Everything Pitbull Said on CNBC's Pitbull: Fame & Fortune
Photo by Randall Slavin

Everything Pitbull Said on CNBC's Pitbull: Fame & Fortune

“I love the work, I love the fight, I love the hustle.”

Passion, Armando Christian Perez says, is what makes him what he is today: the world famous, ultra-successful, Miami-bred, Mr. Worldwide. Last night, CNBC aired a special titled Pitbull: Fame & Fortune that spotlighted his journey from a little-known aspiring rapper from Miami to the entertainment icon with a multimillion-dollar endorsement littered portfolio that he is today. Throughout his sit down with CNBC's Michelle Caruso-Cabrera, the rapper spoke on everything from life tips to stock market advice and his stance on streaming music to Donald Trump's recent comments on the Latin community — the latter of which he labeled as “very offensive and disrespectful to our culture." 

The interview managed to touch on a little bit of each of the multiple hats Mr. 305 wears, some meaningful, some playful, but all a part of an empire that has made Armando Christian Perez a boatload of money, and one of the most popular entertainment figures in the industry. 

Of the various topics Pitbull hits on during the hourlong program, it's apparent he's most excited about one particular question: What will it be like when he performs in his native Cuba? Shifting in his chair, his eyes moving wildly around in his head as he envisions the moment, described what it would mean to him and his family to come back and entertain the Cuban people. 

"To be able to perform in Cuba would not only be living the dream, it would be living the dream for my family. My father, my grandfather — everybody that wants a Cuba libre, and Cuba libre not just being a drink, but Cuba libre being like, Wow," Pitbull told CNBC.

"To be able to enjoy that, I can't even put that in words to be honest with you, but it's gonna happens it's going to be historical." 

Pitbull thinks his first concert in Cuba would be an enormous event, attended by a New York New Year's Eve-type crowd, and it would be a moment that could open a lot of its citizens' eyes to what is possible when you're given a chance to succeed. 

"It's going to be three or four million people watching saying, Look what he did with the opportunity of freedom, just imagine what you guys are gonna be able to do."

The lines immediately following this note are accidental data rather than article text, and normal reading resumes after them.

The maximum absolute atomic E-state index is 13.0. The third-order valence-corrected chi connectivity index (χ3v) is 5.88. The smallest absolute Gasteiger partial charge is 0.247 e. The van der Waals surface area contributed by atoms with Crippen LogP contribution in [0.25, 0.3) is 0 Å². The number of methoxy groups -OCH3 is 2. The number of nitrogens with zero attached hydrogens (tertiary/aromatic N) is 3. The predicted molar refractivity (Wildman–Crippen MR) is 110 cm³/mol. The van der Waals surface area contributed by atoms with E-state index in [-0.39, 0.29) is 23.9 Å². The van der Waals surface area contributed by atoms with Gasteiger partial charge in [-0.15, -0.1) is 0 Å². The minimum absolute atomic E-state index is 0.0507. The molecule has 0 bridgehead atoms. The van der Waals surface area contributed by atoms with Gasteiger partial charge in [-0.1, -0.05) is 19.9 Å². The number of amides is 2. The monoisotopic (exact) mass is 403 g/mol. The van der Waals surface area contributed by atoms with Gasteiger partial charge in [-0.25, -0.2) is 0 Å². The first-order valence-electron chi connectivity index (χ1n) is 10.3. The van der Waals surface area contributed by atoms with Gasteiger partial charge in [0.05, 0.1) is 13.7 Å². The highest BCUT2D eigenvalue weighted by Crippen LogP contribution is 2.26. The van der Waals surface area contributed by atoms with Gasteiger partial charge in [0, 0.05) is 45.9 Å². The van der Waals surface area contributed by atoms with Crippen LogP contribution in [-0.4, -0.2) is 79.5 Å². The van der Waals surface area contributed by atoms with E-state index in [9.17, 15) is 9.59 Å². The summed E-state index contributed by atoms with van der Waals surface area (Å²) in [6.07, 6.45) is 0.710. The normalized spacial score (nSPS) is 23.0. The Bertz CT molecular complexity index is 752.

Not every subject broached during the Fame & Fortune special was as serious as U.S.-Cuba relations or a democratic Cuba. For instance, CNBC asked Pitbull maybe the most Pitbull question ever: What does the term dale truly mean to him? His answer was pretty much exactly what you would expect. It means whatever you, or Pitbull, want it to mean. 

"It means a lot of things — it's almost like in the movie Donnie Brasco when they say, Fuggedaboutit. You know, so you could say, Go, or Let's go, or like when someone hangs up the phone you could say, Dale — so it all depends on what context you use it." 

One moment Pitbull is explaining with a smirk a term he's made famous, the next moment he's predicting another stock market crash. It's that sort of leap in subjects that gets you a CNBC special. In regards to the state of the U.S. economy, Pitbull seems gloom and doom on the horizon if some things don't change, and fast.

"I'm a big believer in not just making it, but maintaining it. It's not if you can handle a storm, it's if you can handle a hurricane category six — that's what you gotta be able to handle. Especially when you see what happened in '07 and '08 — if you ask me, we're right around the corner from another one, one way or another." 

While some might hesitate to take Pitbull's economic advice seriously, no one can question any wise words he might gift upon them in regards to the music industry. When CNBC asked him what it takes to succeed as an artist in 2015, Pitbull estimated that 90 percent of the music industry is about business, and only 10 percent of it is actually about an artist's talent. 

"It's great that you can rap, it's great that you can sing — but if you don't understand the business, then the people around you are going to take advantage of the business."

To get where he has arrived, Pitbull had to come from somewhere, and that somewhere is discussed in the special. There is an especially humorous moment where he's asked about his upbringing and what it entailed. 

"I always say a woman made me a man, because I was raised by a single mother. My father was very impactful in my life because everything he went through in the '80s — he was involved with what I would call a lot of 'extracurricular activities.'" 

When asked that exactly meant, Pitbull replied;  "If you think '80s, and you think Miami, and you put that together — then you know what business I'm talking about." Caruso-Cabrera then speculates the obvious when she replies, "So drugs," to which Pitbull answers while looking at a wall off camera, "Something like that." 

The entire special is a unique look into sides of Pitbull few have seen at length and gives the audience a glimpse into exactly what makes him as successful as he's become. CNBC will re-air the special throughout the month. 

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